CBO Director Throws Another Wrench Into Health Care Debate

CBO Director Throws Another Wrench Into Health Care Debate

Congressional Budget Office director Douglas Elmendorf threw another wrench into Democratic arguments for cost-effective health care reform, telling an audience on Thursday that there were limited savings - if any - to be gained from one of the chief components of proposed legislation.

Speaking before the National Economists Club, Elmendorf disputed an argument made by White House economic adviser Larry Summers that the administration's funding of preventive services -- such as early screenings and treatments -- would create big-time monetary savings in the long-term.

"Some preventive medicine is cost-saving as well as health improving," Elmendorf said, when asked to respond to Summers' point. "A much larger share is health improving but cost increasing. And there is some share that is just terrible because it makes health worse and costs money."

"Not everything that sounds good for health is good for the budget," he added. "[A] general increase in preventive medicine may or may not have the sorts of favorable budget effects that people expect. That surprises many people. But the very important [point] here is that for somebody who ultimately gets the disease, it is cost saving as well as health improving to catch it early. But to catch it early in that person you generally have to deliver the treatment or administer the test to a much larger set of people, most of who will not ultimately get that disease."

Clearly wary of pushing too hard against the administration, Elmendorf prefaced his statement by noting that Summers was his thesis adviser and "a much better economist than I am."

"So I try not to get into arguments with him," he said.

Elmendorf also stressed that there was a moral argument to funding prevention. "It's not like I only care about money," he said. "But when you are doing a budget estimate it is about the money. So what we are saying is not that these things aren't worth doing... but that it is a use of money and not a source of money for other things."

Nevertheless, Elmendorf's remarks aren't likely to win him any favors with his one-time mentor or, for that matter, Democrats in Congress who already have seen the CBO director throw cold water on other aspects of their reform proposals.

Summers had been critical of the CBO for refusing to "score" savings that could be produced by prevention. In a speech before the Peterson Institute in mid-July, he argued that the congressional auditors were failing to account for the millions that could be saved by the administration's decision to fund wellness initiatives and health information technology programs in the stimulus package.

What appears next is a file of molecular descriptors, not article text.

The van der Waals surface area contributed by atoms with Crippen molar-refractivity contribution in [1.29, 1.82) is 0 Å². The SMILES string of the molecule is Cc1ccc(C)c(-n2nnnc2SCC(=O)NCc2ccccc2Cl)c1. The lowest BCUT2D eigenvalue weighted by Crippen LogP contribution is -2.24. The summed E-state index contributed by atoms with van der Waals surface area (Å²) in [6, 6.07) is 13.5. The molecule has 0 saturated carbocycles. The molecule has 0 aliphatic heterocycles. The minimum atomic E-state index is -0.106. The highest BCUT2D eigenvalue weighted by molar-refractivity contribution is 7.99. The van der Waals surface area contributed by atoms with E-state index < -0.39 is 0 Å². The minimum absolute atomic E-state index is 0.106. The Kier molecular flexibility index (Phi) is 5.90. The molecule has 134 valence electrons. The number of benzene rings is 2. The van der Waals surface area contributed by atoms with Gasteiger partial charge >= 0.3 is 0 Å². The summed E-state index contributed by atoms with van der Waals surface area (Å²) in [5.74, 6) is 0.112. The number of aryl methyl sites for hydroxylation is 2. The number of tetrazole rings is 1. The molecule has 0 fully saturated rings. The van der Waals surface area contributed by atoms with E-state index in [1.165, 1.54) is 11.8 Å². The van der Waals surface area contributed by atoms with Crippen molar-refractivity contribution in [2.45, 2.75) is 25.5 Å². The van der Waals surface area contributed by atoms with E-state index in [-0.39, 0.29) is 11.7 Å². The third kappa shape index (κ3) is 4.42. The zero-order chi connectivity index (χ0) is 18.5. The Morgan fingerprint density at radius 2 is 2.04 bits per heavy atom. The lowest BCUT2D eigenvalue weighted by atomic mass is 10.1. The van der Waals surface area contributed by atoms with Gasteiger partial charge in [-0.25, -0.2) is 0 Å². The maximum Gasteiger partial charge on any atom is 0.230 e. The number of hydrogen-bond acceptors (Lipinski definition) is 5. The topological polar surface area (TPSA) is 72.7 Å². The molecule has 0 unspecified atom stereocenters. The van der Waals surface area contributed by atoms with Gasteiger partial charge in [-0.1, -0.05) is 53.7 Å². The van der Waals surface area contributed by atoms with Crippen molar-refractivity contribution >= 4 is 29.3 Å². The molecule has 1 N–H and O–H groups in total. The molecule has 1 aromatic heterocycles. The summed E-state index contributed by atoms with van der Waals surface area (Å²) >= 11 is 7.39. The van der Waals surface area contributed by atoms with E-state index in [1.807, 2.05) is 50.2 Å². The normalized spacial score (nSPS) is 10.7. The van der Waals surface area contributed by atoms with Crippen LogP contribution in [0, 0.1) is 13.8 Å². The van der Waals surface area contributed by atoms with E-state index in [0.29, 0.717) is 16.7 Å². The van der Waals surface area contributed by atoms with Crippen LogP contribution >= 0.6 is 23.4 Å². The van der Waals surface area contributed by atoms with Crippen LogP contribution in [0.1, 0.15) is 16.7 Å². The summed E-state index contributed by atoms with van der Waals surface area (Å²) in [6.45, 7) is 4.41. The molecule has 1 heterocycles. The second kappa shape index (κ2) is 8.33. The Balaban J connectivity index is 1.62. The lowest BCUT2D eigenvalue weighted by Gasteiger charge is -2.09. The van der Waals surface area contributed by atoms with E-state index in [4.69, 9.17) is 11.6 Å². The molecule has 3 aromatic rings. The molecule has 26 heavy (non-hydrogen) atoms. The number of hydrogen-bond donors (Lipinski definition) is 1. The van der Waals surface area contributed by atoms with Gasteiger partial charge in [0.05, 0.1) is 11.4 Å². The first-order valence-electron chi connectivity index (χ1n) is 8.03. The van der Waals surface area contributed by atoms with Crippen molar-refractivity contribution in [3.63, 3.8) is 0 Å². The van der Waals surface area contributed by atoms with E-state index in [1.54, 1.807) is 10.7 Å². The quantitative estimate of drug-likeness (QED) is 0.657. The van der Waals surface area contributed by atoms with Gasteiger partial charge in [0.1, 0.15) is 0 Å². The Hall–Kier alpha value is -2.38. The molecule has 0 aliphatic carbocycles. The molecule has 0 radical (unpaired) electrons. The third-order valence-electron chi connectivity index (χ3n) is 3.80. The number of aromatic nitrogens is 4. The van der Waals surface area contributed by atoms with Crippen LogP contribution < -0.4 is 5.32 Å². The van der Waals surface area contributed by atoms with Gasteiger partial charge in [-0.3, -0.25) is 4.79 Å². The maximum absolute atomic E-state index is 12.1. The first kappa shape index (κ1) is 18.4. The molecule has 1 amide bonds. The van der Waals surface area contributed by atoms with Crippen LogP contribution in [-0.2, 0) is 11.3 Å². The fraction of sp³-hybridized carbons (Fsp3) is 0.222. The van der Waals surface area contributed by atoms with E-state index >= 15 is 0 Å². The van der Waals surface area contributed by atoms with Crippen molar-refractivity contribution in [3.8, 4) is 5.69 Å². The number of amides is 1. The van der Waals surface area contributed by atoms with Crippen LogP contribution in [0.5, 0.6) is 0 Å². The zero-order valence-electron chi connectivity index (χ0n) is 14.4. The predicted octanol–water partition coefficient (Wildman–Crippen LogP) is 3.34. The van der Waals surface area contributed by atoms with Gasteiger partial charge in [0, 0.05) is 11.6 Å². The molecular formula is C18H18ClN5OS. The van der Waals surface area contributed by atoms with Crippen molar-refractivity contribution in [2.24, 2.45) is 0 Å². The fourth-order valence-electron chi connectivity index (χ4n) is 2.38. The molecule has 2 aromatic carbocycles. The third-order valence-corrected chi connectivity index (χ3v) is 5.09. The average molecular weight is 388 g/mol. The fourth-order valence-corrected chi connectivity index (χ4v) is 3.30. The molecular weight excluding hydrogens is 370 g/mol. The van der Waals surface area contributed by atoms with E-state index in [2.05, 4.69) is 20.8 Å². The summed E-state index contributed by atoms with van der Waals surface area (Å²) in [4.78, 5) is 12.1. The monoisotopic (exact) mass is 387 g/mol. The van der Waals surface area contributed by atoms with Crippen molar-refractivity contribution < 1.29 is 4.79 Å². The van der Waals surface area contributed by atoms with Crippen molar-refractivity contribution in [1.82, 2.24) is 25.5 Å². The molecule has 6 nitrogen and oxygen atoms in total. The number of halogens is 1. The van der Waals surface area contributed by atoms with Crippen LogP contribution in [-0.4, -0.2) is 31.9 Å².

Such an argument seemed to bolster the administration's claim that the price tag being applied by the CBO to Democratic-proposed health care legislation in the House and Senate was largely inflated. But skeptics of prevention's cost-effectiveness began airing their argument soon thereafter. In a letter to Rep. Nathan Deal, (R-GA) on August 8, Elmendorf wrote that some preventive techniques could actually cost taxpayers more money than they saved.

"Although different types of preventive services have different effects on spending, the evidence suggests that for most preventive services, expanded utilization leads to higher, not lower, medical spending overall," the letter read.

In reality, the debate over prevention -- and whether investments in these services could save the health care system money -- is a far more detailed and complex issue. While a host of health care analysts have concurred with Elmendorf's broad conclusions, others have argued that it is far too simplistic. For starters, there is a major difference between paying for screenings for various illnesses and using that money to encourage lifestyle changes that help prevent those illnesses from occurring in the first place.

A 2008 report from Trust for America's Health found that investing $10 per person per year in proven programs that promote physical activity, better nutrition, and smoking cessation could save more than $16 billion annually within five years -- for a return of $5.60 for every $1 spent. Multiple studies have shown that more than half the cases of type-2 diabetes could be avoided with simple lifestyle changes.

More relevant to the current political context is the fact that Senate Democrats have written health care legislation in a way that makes Elmendorf's concerns largely moot. The bill passed by the Senate Health, Education, Labor and Pensions (HELP) Committee differentiates between preventive services that are proven to work and those that don't with funding directed to the former and not the latter.

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